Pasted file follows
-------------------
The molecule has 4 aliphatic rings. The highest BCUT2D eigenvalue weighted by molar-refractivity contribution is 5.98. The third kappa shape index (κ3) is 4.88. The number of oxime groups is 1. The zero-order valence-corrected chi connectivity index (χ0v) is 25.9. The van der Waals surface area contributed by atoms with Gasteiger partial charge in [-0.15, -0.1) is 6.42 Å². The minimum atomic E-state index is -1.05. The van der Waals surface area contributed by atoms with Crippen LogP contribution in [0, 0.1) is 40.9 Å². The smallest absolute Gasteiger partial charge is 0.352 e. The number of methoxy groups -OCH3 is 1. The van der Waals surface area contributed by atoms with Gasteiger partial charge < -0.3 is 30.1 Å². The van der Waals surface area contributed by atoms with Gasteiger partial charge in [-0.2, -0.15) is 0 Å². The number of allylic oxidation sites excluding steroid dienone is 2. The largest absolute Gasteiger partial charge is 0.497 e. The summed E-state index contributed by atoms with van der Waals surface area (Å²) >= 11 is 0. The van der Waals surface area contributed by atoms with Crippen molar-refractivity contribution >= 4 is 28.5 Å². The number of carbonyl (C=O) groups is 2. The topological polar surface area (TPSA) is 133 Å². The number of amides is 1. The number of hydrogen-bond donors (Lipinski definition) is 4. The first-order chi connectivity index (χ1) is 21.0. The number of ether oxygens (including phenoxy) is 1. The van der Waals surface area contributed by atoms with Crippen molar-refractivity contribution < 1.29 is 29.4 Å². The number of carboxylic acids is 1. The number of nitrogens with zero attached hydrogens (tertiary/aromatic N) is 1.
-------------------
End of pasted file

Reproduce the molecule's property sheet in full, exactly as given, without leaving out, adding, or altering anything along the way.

The molecule has 4 aliphatic rings. The highest BCUT2D eigenvalue weighted by molar-refractivity contribution is 5.98. The third kappa shape index (κ3) is 4.88. The number of oxime groups is 1. The zero-order valence-corrected chi connectivity index (χ0v) is 25.9. The van der Waals surface area contributed by atoms with Gasteiger partial charge in [-0.15, -0.1) is 6.42 Å². The minimum atomic E-state index is -1.05. The van der Waals surface area contributed by atoms with Crippen LogP contribution in [0, 0.1) is 40.9 Å². The smallest absolute Gasteiger partial charge is 0.352 e. The number of methoxy groups -OCH3 is 1. The van der Waals surface area contributed by atoms with Gasteiger partial charge < -0.3 is 30.1 Å². The van der Waals surface area contributed by atoms with Gasteiger partial charge in [-0.2, -0.15) is 0 Å². The number of allylic oxidation sites excluding steroid dienone is 2. The largest absolute Gasteiger partial charge is 0.497 e. The summed E-state index contributed by atoms with van der Waals surface area (Å²) >= 11 is 0. The van der Waals surface area contributed by atoms with Crippen molar-refractivity contribution >= 4 is 28.5 Å². The number of carbonyl (C=O) groups is 2. The topological polar surface area (TPSA) is 133 Å². The number of amides is 1. The number of hydrogen-bond donors (Lipinski definition) is 4. The first-order chi connectivity index (χ1) is 21.0. The number of ether oxygens (including phenoxy) is 1. The van der Waals surface area contributed by atoms with Crippen molar-refractivity contribution < 1.29 is 29.4 Å². The number of carboxylic acids is 1. The number of nitrogens with zero attached hydrogens (tertiary/aromatic N) is 1.